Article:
Boonen comes of age at Flanders

Touted as the successor to Flemish Classics hero Johan Museeuw, Tom Boonen lives up to that billing

Touted as the successor to Flemish Classics hero Johan Museeuw, Tom Boonen lives up to that billing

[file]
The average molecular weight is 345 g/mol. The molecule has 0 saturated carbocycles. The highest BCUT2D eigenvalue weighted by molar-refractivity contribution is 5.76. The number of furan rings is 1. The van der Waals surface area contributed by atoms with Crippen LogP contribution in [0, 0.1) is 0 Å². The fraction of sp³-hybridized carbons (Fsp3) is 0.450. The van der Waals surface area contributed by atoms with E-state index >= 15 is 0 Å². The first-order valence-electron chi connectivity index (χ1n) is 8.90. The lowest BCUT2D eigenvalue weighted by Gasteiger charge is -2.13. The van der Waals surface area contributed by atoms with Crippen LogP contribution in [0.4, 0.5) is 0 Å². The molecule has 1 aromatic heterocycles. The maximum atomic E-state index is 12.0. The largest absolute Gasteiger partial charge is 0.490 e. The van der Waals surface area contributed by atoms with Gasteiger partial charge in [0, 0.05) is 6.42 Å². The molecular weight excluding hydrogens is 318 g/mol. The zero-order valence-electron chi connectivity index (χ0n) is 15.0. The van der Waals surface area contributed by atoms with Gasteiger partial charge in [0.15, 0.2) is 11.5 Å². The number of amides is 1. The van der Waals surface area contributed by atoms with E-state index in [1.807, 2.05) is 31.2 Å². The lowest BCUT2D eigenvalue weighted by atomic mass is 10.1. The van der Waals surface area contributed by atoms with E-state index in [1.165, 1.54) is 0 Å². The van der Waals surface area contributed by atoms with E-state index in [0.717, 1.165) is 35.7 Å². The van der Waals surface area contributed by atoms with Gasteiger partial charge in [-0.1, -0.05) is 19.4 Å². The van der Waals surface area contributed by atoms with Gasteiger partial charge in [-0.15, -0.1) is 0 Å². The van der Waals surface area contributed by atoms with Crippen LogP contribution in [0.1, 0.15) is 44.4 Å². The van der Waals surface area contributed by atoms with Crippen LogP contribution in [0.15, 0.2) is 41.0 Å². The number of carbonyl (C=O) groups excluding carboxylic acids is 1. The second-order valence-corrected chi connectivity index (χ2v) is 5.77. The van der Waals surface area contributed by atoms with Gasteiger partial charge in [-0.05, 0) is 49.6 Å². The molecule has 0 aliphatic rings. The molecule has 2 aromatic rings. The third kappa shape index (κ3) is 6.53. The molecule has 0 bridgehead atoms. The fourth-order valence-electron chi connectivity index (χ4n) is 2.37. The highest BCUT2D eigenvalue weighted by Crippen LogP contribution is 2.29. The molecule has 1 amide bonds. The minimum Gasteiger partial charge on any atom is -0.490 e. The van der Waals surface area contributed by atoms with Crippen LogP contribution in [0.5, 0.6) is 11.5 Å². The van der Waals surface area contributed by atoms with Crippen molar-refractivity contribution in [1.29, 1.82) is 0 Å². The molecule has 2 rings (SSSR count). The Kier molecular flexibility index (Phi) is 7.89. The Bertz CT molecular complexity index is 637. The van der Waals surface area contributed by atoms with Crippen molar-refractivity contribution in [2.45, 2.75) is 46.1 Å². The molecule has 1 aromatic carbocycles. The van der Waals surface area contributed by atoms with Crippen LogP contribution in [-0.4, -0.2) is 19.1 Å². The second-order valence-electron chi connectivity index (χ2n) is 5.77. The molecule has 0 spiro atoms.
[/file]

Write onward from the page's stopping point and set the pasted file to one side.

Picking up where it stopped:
PIC BY TDWSPORT.COM On the eve of last week's GP E3 Harelbeke, Tom Boonen was mulling over a recent defeat and was told how, in 1978, Freddy Maertens, then, like Boonen, the best Belgian sprinter of his day had broken away completely unexpectedly and well before the finish to win Harelbeke. The next day, Boonen, no doubt partly with that tale of Maertens in his mind, imitated the great Belgian sprinter by attacking from way out in the company of T-Mobile's Andreas Klier. The final sprint was a formality for the Belgian and his spirits were raised considerably before the crucial Tour of Flanders. In 'De Ronde' today, Boonen showed, as he did at Harelbeke, that he is so much more than a specialist sprinter by taking his first major Classics win with an attack from a small group containing some notable names eight kilometres from the finish. Responding to an attack from two-time Flanders winner Peter van Petegem, Boonen got on the Davitamon-Lotto rider's wheel and then delivered a thrust of his own. No one ever looked like catching the 24-year-old Quick Step rider, who has now firmly established himself as the successor to his now retired former team-mate Johan Museeuw, who won this race three times. As at Harelbeke, it was Klier who took second place, with Van Petegem winning the sprint for third ahead of Erik Zabel, Roberto Petito and Alessandro Ballan. The race began with the always expected long break of the day, which this year contained six riders, including the in-form Saunier Duval rider Constantino Zaballa and 2004 Paris-Roubaix winner Magnus Backstedt. Spaniard Zaballa was the last of the sextet to be swept up, in his case by Ballan, who dropped him on the Berendries climb with just under 40km remaining. But the key action was taking place behind the Italian, as Zabel attacked from a large group that included Discovery's George Hincapie and Stijn Devolder, and was soon joined by Van Petegem, team-mate Klier, Petito and Boonen, who looked super strong over the closing bergs. Clearly, though, the speedy Belgian had some doubts about the final sprint in Meerbeke, as he confirmed afterwards. "I didn't want to wait," he explained about his late attack. "I couldn't win against Zabel and a team-mate, I had to attack. I simply couldn't risk a sprint with Zabel and Van Petegem." Asked about comparisons with Museeuw, Boonen responded: "There are none, we are completely different riders. I have been lucky enough to win Flanders earlier than he did, and winning this race has particularly significance for me. This is my country, my roads, my fans. But my heart is now looking towards Paris-Roubaix." Backstedt, Hincapie and the rest have been warned. 1 Tom Boonen (Bel) Quick Step 256km in 6.22.48 (40.13kph) 2 Andreas Klier (Ger) T-Mobile 0.33 3 Peter van Petegem (Bel) Davitamon-Lotto 0.40 4 Erik Zabel (Ger) T-Mobile 5 Roberto Petito (Ita) Fassa Bortolo 6 Alessandro Ballan (Ita) Lampre-Caffita 7 George Hincapie (USA) Discovery Channel 1.42 8 Leon van Bon (Hol) Davitamon-Lotto 9 Sergei Ivanov (Rus) T-Mobile 10 Vladimir Goussev (Rus) CSC 16 Stuart O'Grady (Aus) Cofidis 2.04 28 Lance Armstrong (USA) Discovery Channel 29 Frank Hoj (Den) Gerolsteiner 3.25 47 Mathew Hayman (Aus) Rabobank 6.25 52 Roger Hammond (GB) Discovery Channel 54 Luke Roberts (Aus) CSC 81 Bradley Wiggins (GB) Crdit Agricole 13.19 ProTour standings after Flanders 1 Alessandro Petacchi (Ita) Fassa Bortolo 93 2 Oscar Freire (Spa) Rabobank 78 3 Danilo Hondo (Ger) Gerolsteiner 70 4 Tom Boonen (Bel) Quick Step 62 5 Bobby Julich (USA) CSC 50 6 Andreas Klier (Ger) T-Mobile 41 7 Alejandro Valverde (Spa) Illes Balears 41 8 Peter van Petegem (Bel) Davitamon-Lotto 35 9 George Hincapie (USA) Discovery Channel 35 10 Fabrizio Guidi (Ita) Phonak 35
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